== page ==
Brussels, 13 Sep 2005
Scientists in Newcastle, UK, have been granted a licence to carry out research aimed at preventing the transmission of mitochondrial DNA disease, a serious and distressing hereditary disorder that is passed from mothers to their children and, in some patients, leads to a variety of diseases affecting the brain, muscles, heart and other organs.
Such diseases arise from DNA found outside the nucleus, and thus inherited separately from DNA in the nucleus. Whilst the decision offers the first realistic hope of an effective treatment for an entire class of serious genetic diseases, the news has been received with concern by pro-life groups who fear a legal door leading to designer babies has been opened.
The scientists involved stress that this research is only the very first step in a very difficult process. The proposed technique has proved safe in animal embryos, but it needs to be determined whether it can be safely used in human eggs. Abnormally fertilised eggs from consenting couples undergoing IVF treatment will be used in the research project.
The licence awarded by the UK's Human Fertilisation and Embryology Authority, HFEA, allows a research group at Newcastle University Medical School and the Newcastle Fertility Centre at Centre for Life, to carry out work aimed at developing a technique for replacing defective mitochondria with normal mitochondria in the one-cell egg. The research team from Newcastle University plans to transfer the components of a nucleus of a human embryo by a man and woman into an unfertilised egg from another woman, thus preventing mother passing certain genetic diseases to the unborn baby.
The application was initially rejected by the HFEA's Research Licence committee. However, after hearing a range of evidence on the genetics behind the proposed research, the scientific process that the research would involve and how the HFE Act should be interpreted, the Appeal Committee satisfied itself that the research activities were 'necessary and desirable' and that the use of embryos was necessary for the research, thus ruling that a licence for this research should be granted.
Mitochondrias are small complex structures, which exist in every cell of the body, except red blood cells and act as the cell's energy factories, producing all the energy required by our cells. Unlike other DNA, mitochondrial DNA is transmitted to offspring only via the mother. If this DNA is faulty, a mitochondrial disease occurs. At present, no treatment for mitochondrial diseases exists. Studies in mice show it is possible to prevent the transmission of mitochondrial disease by moving the pronuclei - the genetic material which will go on to form a nucleus - from a fertilised egg containing defective mitochondria and putting it into another fertilised egg with healthy mitochondria. The UK research, funded by the Muscular Dystrophy Campaign, now plans to do the same in humans, and check that transplanting the pro-nuclei works and is safe. The resulting egg would never be allowed to develop into a baby.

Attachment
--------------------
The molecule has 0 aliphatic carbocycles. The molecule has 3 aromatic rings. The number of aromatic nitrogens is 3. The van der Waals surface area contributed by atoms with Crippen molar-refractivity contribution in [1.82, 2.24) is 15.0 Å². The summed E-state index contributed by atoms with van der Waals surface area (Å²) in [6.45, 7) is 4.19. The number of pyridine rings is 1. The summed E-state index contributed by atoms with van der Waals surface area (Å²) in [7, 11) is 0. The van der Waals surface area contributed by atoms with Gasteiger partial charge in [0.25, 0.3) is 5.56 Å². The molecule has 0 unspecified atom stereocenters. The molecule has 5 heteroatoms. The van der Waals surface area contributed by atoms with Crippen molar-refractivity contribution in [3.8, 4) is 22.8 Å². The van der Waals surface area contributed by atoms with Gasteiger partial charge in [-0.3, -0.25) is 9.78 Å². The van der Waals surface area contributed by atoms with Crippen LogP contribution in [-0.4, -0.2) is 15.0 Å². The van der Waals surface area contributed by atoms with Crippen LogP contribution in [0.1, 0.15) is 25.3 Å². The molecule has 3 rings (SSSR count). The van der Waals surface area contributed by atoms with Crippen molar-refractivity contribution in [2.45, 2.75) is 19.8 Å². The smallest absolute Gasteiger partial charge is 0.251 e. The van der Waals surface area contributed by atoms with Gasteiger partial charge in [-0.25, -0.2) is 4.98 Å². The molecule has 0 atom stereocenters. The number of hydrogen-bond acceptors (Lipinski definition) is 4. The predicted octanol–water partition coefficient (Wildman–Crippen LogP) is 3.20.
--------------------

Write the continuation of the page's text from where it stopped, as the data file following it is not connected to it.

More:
Professor John Burn, Medical Director of the Institute of Human Genetics at the Centre for Life in Newcastle, explained on BBC TV News that mitochondria were the 'batteries' that powered each cell in the human body. Thus, the new technique would be like changing a battery in a computer without affecting the hard disk.
A public consultation is underway in the UK on the technology and techniques used to assist human reproduction. The Newcastle team's legal adviser at the appeal hearing, James Lawford Davies, declared: 'This is a good illustration of why the government's review of the law in this area is necessary. It has taken 18 months and three hearings to obtain a licence, largely because the 1990 Act is very ambiguous when applied to research of this kind.'
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